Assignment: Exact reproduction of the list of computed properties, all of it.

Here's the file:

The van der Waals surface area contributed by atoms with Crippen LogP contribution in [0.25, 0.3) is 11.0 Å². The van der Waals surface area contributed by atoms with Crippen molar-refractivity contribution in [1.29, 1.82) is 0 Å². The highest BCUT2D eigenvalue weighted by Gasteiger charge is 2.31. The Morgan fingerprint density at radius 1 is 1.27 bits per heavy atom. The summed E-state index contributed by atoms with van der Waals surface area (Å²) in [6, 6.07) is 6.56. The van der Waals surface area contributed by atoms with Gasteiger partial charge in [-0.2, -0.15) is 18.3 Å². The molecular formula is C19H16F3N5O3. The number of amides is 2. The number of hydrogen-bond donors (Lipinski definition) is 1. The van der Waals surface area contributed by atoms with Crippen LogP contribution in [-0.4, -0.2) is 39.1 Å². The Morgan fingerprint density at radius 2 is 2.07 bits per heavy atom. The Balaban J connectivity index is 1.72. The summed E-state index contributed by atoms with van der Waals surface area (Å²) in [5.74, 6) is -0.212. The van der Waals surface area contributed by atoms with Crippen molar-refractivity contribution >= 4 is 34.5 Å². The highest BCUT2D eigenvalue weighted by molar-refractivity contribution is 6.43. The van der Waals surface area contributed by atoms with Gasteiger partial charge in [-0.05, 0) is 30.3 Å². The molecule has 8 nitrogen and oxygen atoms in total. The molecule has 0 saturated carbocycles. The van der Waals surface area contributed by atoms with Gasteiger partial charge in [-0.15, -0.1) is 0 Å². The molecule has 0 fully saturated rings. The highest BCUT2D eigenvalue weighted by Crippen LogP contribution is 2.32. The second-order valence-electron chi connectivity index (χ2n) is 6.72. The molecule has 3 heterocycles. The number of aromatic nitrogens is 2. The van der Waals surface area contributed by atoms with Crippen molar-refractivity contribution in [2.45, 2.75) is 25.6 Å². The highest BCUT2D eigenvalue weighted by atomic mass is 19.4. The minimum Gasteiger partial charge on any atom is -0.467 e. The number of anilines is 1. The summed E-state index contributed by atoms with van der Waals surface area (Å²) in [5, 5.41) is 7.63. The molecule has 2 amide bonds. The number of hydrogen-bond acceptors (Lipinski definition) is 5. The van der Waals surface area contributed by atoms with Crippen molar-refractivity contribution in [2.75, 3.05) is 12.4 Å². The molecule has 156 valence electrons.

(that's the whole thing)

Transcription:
The van der Waals surface area contributed by atoms with Crippen LogP contribution in [0.25, 0.3) is 11.0 Å². The van der Waals surface area contributed by atoms with Crippen molar-refractivity contribution in [1.29, 1.82) is 0 Å². The highest BCUT2D eigenvalue weighted by Gasteiger charge is 2.31. The Morgan fingerprint density at radius 1 is 1.27 bits per heavy atom. The summed E-state index contributed by atoms with van der Waals surface area (Å²) in [6, 6.07) is 6.56. The van der Waals surface area contributed by atoms with Gasteiger partial charge in [-0.2, -0.15) is 18.3 Å². The molecular formula is C19H16F3N5O3. The number of amides is 2. The number of hydrogen-bond donors (Lipinski definition) is 1. The van der Waals surface area contributed by atoms with Crippen LogP contribution in [-0.4, -0.2) is 39.1 Å². The Morgan fingerprint density at radius 2 is 2.07 bits per heavy atom. The Balaban J connectivity index is 1.72. The summed E-state index contributed by atoms with van der Waals surface area (Å²) in [5.74, 6) is -0.212. The van der Waals surface area contributed by atoms with Crippen molar-refractivity contribution >= 4 is 34.5 Å². The highest BCUT2D eigenvalue weighted by molar-refractivity contribution is 6.43. The van der Waals surface area contributed by atoms with Gasteiger partial charge in [-0.05, 0) is 30.3 Å². The molecule has 8 nitrogen and oxygen atoms in total. The molecule has 0 saturated carbocycles. The van der Waals surface area contributed by atoms with Gasteiger partial charge in [-0.15, -0.1) is 0 Å². The molecule has 0 fully saturated rings. The highest BCUT2D eigenvalue weighted by Crippen LogP contribution is 2.32. The second-order valence-electron chi connectivity index (χ2n) is 6.72. The molecule has 3 heterocycles. The number of aromatic nitrogens is 2. The van der Waals surface area contributed by atoms with Crippen molar-refractivity contribution in [2.45, 2.75) is 25.6 Å². The highest BCUT2D eigenvalue weighted by atomic mass is 19.4. The minimum Gasteiger partial charge on any atom is -0.467 e. The number of anilines is 1. The summed E-state index contributed by atoms with van der Waals surface area (Å²) in [5, 5.41) is 7.63. The molecule has 2 amide bonds. The number of hydrogen-bond acceptors (Lipinski definition) is 5. The van der Waals surface area contributed by atoms with Crippen molar-refractivity contribution in [2.75, 3.05) is 12.4 Å². The molecule has 156 valence electrons.